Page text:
MeetGreen has been fortunate to partner with American Wind Energy Association (AWEA) on sustainable event projects over several years. Our Heroes, Stefanie Brown, Vice President of Education and Conferences, and Elesha Peterson Carr, Senior Director of Conference Planning & Event Logistics, have always impressed us as they humbly, quietly, and diligently work to make their events more sustainable.
They’ve recently taken steps to underpin their good efforts with an event sustainability policy and goals and objectives, which is a big step for any organization! As a result of the process, they have closed the loop by requesting that vendors help them further AWEA’s mission, and in some way, make wind energy part of the energy mix. Here’s what these two change agents had to say:
Has your industry changed dramatically in the past five years? What have you seen from inside your association?
Stefanie Brown: Many Americans don’t realize American wind power has seen its costs decline by more than half over the last five years. It’s resulted in a very exciting time of the U.S. wind energy industry. Over the last several years, we’ve seen low-cost, reliable wind power in the U.S. more than triple, now providing almost five percent of country’s electricity needs. As with any maturing industry, some companies have been able to solidify their positions in the market while others were not, and there was some consolidation among our members. From inside the association, we have seen shifts in both the number and type of members we support, leading to changes in our areas of focus and subsequently our membership services and products. The changes we’ve faced means there is always something new, even after 14 years!
What changes do you anticipate in the next five years? Are there any trends that concern you?
Stefanie Brown: American wind power is on track to become one of the leading sources of electricity in the U.S. by 2050. That starts with wind energy doubling from where it is today to supplying 10 percent of the U.S.’s electricity by 2020 and 20 percent by 2030. We have a more mature industry now, with thousands of existing wind turbines operating in over 40 states, so we’re seeing different needs arise within our membership. On the generational front, we’re taking a proactive role in trying to engage the next generation of wind energy industry leaders through an Emerging Leaders program we’ve been developing over the last six months which should engage a younger demographic in our association and events as they will be the decision makers in the future. Poll after poll shows an overwhelming majority of Americans support wind energy, that includes Republicans, Democrats and Independents. Our focus is translating that into progress on the policy front.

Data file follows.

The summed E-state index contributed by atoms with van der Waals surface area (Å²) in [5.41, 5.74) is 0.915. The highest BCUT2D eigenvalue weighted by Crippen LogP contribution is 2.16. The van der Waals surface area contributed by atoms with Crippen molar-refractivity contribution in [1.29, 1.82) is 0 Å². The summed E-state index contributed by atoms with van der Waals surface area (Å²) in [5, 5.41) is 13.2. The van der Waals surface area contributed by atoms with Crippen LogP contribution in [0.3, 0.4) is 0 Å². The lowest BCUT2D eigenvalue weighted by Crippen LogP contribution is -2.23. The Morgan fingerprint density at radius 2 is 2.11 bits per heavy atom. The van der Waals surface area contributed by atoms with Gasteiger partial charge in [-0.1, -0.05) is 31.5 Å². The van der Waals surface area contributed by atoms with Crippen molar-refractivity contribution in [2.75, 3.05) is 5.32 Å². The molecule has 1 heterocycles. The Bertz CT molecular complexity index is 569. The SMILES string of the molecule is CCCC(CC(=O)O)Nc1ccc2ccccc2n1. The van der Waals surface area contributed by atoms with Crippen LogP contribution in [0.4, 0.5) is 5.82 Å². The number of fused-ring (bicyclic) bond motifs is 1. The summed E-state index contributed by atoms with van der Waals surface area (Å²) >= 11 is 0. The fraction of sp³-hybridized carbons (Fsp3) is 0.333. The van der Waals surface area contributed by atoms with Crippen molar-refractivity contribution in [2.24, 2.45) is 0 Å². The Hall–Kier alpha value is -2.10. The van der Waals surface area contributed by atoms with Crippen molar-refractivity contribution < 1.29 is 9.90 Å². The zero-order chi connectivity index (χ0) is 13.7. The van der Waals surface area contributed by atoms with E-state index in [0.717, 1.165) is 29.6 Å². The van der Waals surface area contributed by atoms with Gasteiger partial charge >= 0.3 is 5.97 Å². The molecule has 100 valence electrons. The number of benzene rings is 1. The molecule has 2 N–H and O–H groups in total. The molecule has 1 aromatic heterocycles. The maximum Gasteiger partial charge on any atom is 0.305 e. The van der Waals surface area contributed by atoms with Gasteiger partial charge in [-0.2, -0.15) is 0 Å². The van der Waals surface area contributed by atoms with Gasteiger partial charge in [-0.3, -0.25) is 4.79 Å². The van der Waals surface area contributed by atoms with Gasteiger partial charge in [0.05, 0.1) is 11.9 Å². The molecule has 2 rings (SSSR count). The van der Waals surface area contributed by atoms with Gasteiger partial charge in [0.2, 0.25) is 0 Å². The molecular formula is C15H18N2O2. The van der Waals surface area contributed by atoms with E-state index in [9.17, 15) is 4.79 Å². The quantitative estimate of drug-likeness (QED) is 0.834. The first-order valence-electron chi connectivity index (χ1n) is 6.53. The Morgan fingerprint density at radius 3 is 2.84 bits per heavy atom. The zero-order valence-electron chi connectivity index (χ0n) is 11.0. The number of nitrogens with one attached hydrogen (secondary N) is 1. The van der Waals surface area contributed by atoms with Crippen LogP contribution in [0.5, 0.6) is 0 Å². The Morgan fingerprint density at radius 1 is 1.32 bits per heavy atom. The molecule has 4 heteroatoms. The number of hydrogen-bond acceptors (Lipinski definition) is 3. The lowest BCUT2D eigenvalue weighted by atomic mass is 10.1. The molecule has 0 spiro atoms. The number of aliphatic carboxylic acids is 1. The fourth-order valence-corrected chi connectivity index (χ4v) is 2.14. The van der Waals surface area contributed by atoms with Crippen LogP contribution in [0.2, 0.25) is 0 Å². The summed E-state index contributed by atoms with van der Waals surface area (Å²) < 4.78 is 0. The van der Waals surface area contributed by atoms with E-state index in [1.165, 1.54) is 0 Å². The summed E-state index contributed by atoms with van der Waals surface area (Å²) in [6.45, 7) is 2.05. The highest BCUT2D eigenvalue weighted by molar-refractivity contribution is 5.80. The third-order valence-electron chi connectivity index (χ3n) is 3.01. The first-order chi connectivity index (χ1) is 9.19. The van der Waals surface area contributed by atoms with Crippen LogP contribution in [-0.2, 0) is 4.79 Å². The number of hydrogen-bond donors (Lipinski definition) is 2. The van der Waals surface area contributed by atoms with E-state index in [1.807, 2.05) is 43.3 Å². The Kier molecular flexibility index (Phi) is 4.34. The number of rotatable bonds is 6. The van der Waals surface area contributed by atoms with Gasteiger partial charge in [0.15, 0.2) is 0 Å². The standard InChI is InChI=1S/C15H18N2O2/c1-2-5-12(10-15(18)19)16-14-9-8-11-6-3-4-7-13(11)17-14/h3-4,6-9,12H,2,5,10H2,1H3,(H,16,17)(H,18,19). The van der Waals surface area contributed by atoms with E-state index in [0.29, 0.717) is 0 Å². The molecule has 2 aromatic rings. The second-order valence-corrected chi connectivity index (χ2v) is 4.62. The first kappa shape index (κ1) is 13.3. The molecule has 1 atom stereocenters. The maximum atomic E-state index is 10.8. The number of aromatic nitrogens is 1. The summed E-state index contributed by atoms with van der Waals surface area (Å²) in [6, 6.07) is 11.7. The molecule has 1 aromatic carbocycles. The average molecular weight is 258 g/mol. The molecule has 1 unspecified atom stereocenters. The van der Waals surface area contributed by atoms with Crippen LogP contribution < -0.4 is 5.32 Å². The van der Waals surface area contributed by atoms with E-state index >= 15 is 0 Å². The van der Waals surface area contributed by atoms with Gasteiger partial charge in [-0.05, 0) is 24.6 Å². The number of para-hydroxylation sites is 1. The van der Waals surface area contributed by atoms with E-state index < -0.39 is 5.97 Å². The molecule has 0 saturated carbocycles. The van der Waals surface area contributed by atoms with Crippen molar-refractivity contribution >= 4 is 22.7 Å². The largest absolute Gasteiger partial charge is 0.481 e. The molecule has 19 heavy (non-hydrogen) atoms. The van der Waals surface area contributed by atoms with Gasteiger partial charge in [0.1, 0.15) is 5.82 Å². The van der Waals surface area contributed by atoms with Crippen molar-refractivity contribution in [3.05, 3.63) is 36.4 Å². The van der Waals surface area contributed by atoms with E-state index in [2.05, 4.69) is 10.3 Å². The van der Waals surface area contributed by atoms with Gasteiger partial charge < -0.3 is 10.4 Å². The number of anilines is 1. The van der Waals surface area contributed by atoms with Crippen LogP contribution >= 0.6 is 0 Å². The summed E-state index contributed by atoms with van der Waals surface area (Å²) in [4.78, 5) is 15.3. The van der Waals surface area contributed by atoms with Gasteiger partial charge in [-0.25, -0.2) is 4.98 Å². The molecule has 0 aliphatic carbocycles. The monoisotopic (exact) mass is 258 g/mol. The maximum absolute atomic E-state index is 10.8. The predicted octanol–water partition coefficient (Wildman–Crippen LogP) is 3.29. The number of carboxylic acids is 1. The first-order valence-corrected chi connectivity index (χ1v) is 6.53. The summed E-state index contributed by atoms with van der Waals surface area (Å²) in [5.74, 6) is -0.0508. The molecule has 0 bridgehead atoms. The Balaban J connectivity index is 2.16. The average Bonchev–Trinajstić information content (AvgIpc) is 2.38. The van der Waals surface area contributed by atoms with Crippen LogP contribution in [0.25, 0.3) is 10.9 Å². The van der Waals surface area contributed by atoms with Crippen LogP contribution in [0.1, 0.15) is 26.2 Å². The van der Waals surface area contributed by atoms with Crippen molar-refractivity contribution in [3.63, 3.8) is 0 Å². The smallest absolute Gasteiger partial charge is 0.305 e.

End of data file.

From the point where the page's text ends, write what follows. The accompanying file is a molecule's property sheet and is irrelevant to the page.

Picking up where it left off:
How important is CSR and sustainability in your world?
Elesha Peterson Carr: At AWEA wind energy is our inspiration and our passion. We are driven to make a positive change in our environment and our world through growing wind energy capacity. We’re also very aware that in order to have as small an impact as possible on our climate and natural resources, we must consider the sustainability of every detail in our event planning processes whenever possible.
CSR is also important to our team. Nothing builds camaraderie like working together to do good. For example by partnering with Clean the World this year in Orlando, we built over 4,000 hygiene kits onsite together with our attendees and funded more than 6,000 kits for local charities in the Orlando area. Not only is it important for AWEA to give back to the community that hosts us, but by doing it together we added value to our attendee experience.
Which stakeholders are the driving force in your CSR/sustainability initiatives?
Stefanie Brown: Definitely the staff have driven our progress to date. Elesha and I both are passionate about CSR and sustainability issues, and thankfully we have like-minded staff within our organization including an internal Green Team (which Elesha chairs) that makes it all happen. We certainly make the financial case for these issues, as well as its impact on staff engagement and attendee experience, but without passionate staff behind the efforts, it would be difficult to move these areas forward.
Tell us about an initiative you championed that was implemented?